Contrast and Luminance Gain Control in the Macaque’s Lateral Geniculate Nucleus

R. T. Raghavan, Jenna G. Kelly, J. Michael Hasse, Paul G. Levy, Michael J. Hawken, J. Anthony Movshon

Research output: Contribution to journalArticlepeer-review


There is substantial variation in the mean and variance of light levels (luminance and contrast) in natural visual scenes. Retinal ganglion cells maintain their sensitivity despite this variation using two adaptive mechanisms, which control how responses depend on luminance and on contrast. However, the nature of each mechanism and their in-teractions downstream of the retina are unknown. We recorded neurons in the magnocellular and parvocellular layers of the lateral geniculate nucleus (LGN) in anesthetized adult male macaques and characterized how their responses adapt to changes in contrast and luminance. As contrast increases, neurons in the magnocellular layers maintain sensitivity to high temporal frequency stimuli but attenuate sensitivity to low-temporal frequency stimuli. Neurons in the parvocellular layers do not adapt to changes in contrast. As luminance increases, both magnocellular and parvo-cellular cells increase their sensitivity to high-temporal frequency stimuli. Adaptation to luminance is independent of adaptation to contrast, as previously reported for LGN neurons in the cat. Our results are similar to those previously reported for macaque retinal ganglion cells, suggesting that adaptation to luminance and contrast result from two independent mechanisms that are retinal in origin.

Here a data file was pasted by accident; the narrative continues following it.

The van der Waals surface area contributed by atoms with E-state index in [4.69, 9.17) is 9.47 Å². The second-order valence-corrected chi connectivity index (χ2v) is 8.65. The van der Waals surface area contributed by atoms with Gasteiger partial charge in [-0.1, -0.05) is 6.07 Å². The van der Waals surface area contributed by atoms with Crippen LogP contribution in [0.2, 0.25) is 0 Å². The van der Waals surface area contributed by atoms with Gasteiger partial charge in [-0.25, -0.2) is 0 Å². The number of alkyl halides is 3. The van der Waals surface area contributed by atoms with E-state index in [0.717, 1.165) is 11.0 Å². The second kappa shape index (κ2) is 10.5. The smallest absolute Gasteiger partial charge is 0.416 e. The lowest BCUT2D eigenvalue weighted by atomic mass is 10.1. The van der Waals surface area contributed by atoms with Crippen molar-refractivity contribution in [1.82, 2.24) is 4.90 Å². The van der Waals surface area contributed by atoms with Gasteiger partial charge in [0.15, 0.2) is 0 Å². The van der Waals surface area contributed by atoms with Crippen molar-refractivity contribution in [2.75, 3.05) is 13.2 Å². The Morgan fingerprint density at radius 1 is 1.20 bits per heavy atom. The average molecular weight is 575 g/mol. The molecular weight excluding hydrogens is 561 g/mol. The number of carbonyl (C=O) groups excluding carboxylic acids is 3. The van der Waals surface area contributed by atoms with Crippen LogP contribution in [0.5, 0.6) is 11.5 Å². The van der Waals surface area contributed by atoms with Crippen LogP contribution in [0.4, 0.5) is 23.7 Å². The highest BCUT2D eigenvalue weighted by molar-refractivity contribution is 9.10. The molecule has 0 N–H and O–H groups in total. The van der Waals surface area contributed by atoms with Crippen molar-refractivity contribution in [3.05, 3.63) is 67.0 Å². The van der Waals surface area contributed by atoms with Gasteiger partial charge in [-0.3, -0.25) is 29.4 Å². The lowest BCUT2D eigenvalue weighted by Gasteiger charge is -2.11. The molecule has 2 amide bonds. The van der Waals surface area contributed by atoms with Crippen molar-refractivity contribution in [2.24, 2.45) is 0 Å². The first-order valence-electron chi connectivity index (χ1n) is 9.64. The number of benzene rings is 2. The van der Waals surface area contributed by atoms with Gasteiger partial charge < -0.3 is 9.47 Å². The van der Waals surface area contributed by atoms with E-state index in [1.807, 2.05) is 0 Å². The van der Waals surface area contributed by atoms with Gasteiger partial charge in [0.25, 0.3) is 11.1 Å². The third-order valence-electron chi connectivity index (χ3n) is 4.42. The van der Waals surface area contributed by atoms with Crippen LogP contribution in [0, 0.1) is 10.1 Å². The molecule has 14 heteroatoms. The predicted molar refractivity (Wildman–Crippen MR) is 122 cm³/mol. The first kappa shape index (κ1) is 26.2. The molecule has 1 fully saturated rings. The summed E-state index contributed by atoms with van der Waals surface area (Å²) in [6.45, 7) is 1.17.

Original languageEnglish (US)
Article numberENEURO.0515-22.2023
Issue number3
StatePublished - Mar 2023


  • LGN
  • contrast
  • gain control
  • luminance
  • temporal frequency

ASJC Scopus subject areas

  • General Neuroscience


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